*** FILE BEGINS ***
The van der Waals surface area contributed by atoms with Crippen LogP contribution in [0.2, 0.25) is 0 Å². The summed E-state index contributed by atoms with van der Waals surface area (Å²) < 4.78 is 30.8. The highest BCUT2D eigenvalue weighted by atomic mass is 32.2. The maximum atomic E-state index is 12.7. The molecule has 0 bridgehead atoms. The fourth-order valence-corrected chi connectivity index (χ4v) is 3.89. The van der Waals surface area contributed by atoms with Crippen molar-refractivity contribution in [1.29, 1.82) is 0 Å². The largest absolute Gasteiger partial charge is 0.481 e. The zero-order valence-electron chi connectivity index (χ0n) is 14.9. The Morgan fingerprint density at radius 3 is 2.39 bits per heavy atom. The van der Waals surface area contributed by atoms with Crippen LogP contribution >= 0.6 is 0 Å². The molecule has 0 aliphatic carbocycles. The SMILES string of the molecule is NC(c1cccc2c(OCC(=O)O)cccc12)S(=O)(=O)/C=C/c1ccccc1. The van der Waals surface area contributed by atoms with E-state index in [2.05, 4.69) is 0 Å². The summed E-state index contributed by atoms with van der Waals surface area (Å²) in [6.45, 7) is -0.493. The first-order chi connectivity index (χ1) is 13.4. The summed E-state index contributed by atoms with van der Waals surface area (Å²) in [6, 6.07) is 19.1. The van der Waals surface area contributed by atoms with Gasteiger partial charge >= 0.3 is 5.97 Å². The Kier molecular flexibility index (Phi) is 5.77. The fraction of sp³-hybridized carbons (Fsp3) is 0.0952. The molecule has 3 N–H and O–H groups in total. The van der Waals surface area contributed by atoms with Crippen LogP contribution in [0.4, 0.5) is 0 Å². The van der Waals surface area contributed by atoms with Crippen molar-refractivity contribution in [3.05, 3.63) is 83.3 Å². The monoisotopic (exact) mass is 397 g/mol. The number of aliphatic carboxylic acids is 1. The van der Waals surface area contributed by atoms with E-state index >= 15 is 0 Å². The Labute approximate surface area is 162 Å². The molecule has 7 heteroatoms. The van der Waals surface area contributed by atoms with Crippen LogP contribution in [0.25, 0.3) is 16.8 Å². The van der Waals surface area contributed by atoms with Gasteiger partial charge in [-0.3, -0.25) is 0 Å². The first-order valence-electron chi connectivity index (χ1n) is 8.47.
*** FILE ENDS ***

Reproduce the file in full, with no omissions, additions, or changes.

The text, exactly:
The van der Waals surface area contributed by atoms with Crippen LogP contribution in [0.2, 0.25) is 0 Å². The summed E-state index contributed by atoms with van der Waals surface area (Å²) < 4.78 is 30.8. The highest BCUT2D eigenvalue weighted by atomic mass is 32.2. The maximum atomic E-state index is 12.7. The molecule has 0 bridgehead atoms. The fourth-order valence-corrected chi connectivity index (χ4v) is 3.89. The van der Waals surface area contributed by atoms with Crippen molar-refractivity contribution in [1.29, 1.82) is 0 Å². The largest absolute Gasteiger partial charge is 0.481 e. The zero-order valence-electron chi connectivity index (χ0n) is 14.9. The Morgan fingerprint density at radius 3 is 2.39 bits per heavy atom. The van der Waals surface area contributed by atoms with Crippen LogP contribution >= 0.6 is 0 Å². The molecule has 0 aliphatic carbocycles. The SMILES string of the molecule is NC(c1cccc2c(OCC(=O)O)cccc12)S(=O)(=O)/C=C/c1ccccc1. The van der Waals surface area contributed by atoms with E-state index in [2.05, 4.69) is 0 Å². The summed E-state index contributed by atoms with van der Waals surface area (Å²) in [6.45, 7) is -0.493. The first-order chi connectivity index (χ1) is 13.4. The summed E-state index contributed by atoms with van der Waals surface area (Å²) in [6, 6.07) is 19.1. The van der Waals surface area contributed by atoms with Gasteiger partial charge >= 0.3 is 5.97 Å². The Kier molecular flexibility index (Phi) is 5.77. The fraction of sp³-hybridized carbons (Fsp3) is 0.0952. The molecule has 3 N–H and O–H groups in total. The van der Waals surface area contributed by atoms with Crippen LogP contribution in [0.4, 0.5) is 0 Å². The van der Waals surface area contributed by atoms with Crippen molar-refractivity contribution in [3.05, 3.63) is 83.3 Å². The monoisotopic (exact) mass is 397 g/mol. The number of aliphatic carboxylic acids is 1. The van der Waals surface area contributed by atoms with E-state index >= 15 is 0 Å². The Labute approximate surface area is 162 Å². The molecule has 7 heteroatoms. The van der Waals surface area contributed by atoms with Crippen LogP contribution in [0.25, 0.3) is 16.8 Å². The van der Waals surface area contributed by atoms with Gasteiger partial charge in [-0.3, -0.25) is 0 Å². The first-order valence-electron chi connectivity index (χ1n) is 8.47.